Bishop Canevin duo represents Class A at WPIAL all-star game
By Nathan Smith
Published: Wednesday, June 12, 2013, 9:00 p.m.
To be named to the WPIAL Baseball Coaches Association all-star game is an honor showing a player's hard work and dedication to the diamond.
Bishop Canevin had two players make the squad. Nico DiPaolo and Jim Dlugos represented the Crusaders at the event Sunday at Burkett Field in Robinson.
“It really shows how hard the coaching staff has worked trying to improve us as players,” Dlugos said. “It makes you feel a lot of pride. It shows the talent we had on the team this season.”
The Class A and AA squads battled to a 4-4 tie. Class A took a two-run lead in the bottom of the eighth as a double from North Catholic's Ryan Peluso and a single from Western Beaver's Robert DiMaggio put it ahead.
But a two-run triple from Washington's Jordan Allen tied the score up in the top of the ninth. Organizers of the event decided before the game that it would end after nine innings, regardless of the score.
“It was a huge honor to play in this game,” Dlugos said. “When you come out and see the best players Class AA and A has to offer, you realize how much talent there is out there.
“To be considered one of those players is pretty special.”
While playing with and against the best the WPIAL has to offer was a rewarding experience, playing with a teammate they shared the dugout with the past four seasons made the event a little more special for the pair.
“It was nice to get one last game in together,” DiPaolo said. “It would've been nice to get the win but it was still a good game.”
Bishop Canevin finished the season with an 8-6 overall record and a 7-3 mark in Section 2-A, finishing in second-place.
The Crusaders defeated Vincentian Academy, 16-1, in the opening round of the WPIAL Class A playoffs before falling to Serra Catholic, 10-1, in the quarterfinals.
“We would of liked to have gone further,” DiPaolo said. “But with the lack of experience we had, we did really well. It was a great time.”
The game signaled an end for the career of Dlugos, who will attend Penn State in the fall and study finance.
“I will be the fifth one in my family to go,” Dlugos said. “I have always wanted to go there.”
DiPaolo, meanwhile, is looking forward to a playing career at Gannon. To get ready for his collegiate debut, he will play with the Seneca Valley squad in the Western Pennsylvania Elite Baseball League.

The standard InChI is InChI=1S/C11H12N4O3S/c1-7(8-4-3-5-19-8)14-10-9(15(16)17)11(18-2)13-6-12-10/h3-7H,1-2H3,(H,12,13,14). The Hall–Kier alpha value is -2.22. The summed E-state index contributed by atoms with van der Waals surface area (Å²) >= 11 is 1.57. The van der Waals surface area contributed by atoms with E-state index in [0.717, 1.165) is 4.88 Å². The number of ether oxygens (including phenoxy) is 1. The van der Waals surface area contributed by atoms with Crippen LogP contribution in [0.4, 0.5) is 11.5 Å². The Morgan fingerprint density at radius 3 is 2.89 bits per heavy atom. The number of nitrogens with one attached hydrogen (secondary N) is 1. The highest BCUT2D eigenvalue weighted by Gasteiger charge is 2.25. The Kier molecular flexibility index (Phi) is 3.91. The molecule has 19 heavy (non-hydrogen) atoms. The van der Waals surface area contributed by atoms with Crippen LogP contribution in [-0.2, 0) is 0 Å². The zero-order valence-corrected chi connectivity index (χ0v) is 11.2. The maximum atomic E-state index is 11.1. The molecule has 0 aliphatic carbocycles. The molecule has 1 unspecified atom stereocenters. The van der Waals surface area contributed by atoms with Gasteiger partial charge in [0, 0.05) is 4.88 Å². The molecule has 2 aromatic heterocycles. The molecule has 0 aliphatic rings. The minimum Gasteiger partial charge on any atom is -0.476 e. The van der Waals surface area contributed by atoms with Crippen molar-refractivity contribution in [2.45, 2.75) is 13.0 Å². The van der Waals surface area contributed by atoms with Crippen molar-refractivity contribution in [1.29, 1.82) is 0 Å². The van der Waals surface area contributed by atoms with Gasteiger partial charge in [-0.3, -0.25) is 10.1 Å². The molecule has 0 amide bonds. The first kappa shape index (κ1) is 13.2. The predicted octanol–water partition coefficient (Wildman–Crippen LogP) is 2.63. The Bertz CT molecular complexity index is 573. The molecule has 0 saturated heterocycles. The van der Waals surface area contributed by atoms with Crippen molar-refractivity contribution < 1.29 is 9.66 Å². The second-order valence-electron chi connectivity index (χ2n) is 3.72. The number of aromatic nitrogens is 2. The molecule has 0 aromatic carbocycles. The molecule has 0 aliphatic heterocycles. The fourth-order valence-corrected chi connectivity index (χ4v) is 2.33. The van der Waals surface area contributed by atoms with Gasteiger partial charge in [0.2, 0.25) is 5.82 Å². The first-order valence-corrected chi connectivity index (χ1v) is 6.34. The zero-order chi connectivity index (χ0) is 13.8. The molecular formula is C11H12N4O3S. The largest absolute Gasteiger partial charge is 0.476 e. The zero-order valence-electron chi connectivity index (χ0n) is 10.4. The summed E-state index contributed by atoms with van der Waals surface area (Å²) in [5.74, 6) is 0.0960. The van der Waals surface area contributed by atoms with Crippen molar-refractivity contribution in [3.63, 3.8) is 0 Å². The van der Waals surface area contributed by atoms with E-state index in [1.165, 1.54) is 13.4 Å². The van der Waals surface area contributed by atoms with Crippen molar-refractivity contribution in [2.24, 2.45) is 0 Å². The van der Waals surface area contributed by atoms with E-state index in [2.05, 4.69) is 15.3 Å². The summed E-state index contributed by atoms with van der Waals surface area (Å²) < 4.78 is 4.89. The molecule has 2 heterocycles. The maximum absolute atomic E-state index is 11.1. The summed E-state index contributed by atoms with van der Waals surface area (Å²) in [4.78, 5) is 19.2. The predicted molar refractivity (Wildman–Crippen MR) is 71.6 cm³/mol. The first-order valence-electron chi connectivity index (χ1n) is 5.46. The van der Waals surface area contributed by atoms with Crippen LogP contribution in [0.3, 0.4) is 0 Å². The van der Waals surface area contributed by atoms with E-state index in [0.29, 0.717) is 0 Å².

The WPEBL is a summer league that offers a chance for the top players in the area to play against other players looking to play at the collegiate level.
“It is especially going to help me in a pitching aspect,” DiPaolo said. “It will get better acclimated with what I will need to do in college. It should be a real help.”
Nathan Smith is a staff writer for Trib Total Media. He can be reached at firstname.lastname@example.org or 412-388-5813.
Show commenting policy
TribLive commenting policy
You are solely responsible for your comments and by using TribLive.com you agree to our Terms of Service.
We moderate comments. Our goal is to provide substantive commentary for a general readership. By screening submissions, we provide a space where readers can share intelligent and informed commentary that enhances the quality of our news and information.
While most comments will be posted if they are on-topic and not abusive, moderating decisions are subjective. We will make them as carefully and consistently as we can. Because of the volume of reader comments, we cannot review individual moderation decisions with readers.
We value thoughtful comments representing a range of views that make their point quickly and politely. We make an effort to protect discussions from repeated comments either by the same reader or different readers.
We follow the same standards for taste as the daily newspaper. A few things we won't tolerate: personal attacks, obscenity, vulgarity, profanity (including expletives and letters followed by dashes), commercial promotion, impersonations, incoherence, proselytizing and SHOUTING. Don't include URLs to Web sites.
We do not edit comments. They are either approved or deleted. We reserve the right to edit a comment that is quoted or excerpted in an article. In this case, we may fix spelling and punctuation.
We welcome strong opinions and criticism of our work, but we don't want comments to become bogged down with discussions of our policies and we will moderate accordingly.
We appreciate it when readers and people quoted in articles or blog posts point out errors of fact or emphasis and will investigate all assertions. But these suggestions should be sent via e-mail. To avoid distracting other readers, we won't publish comments that suggest a correction. Instead, corrections will be made in a blog post or in an article.
Subscribe today! Click here for our subscription offers.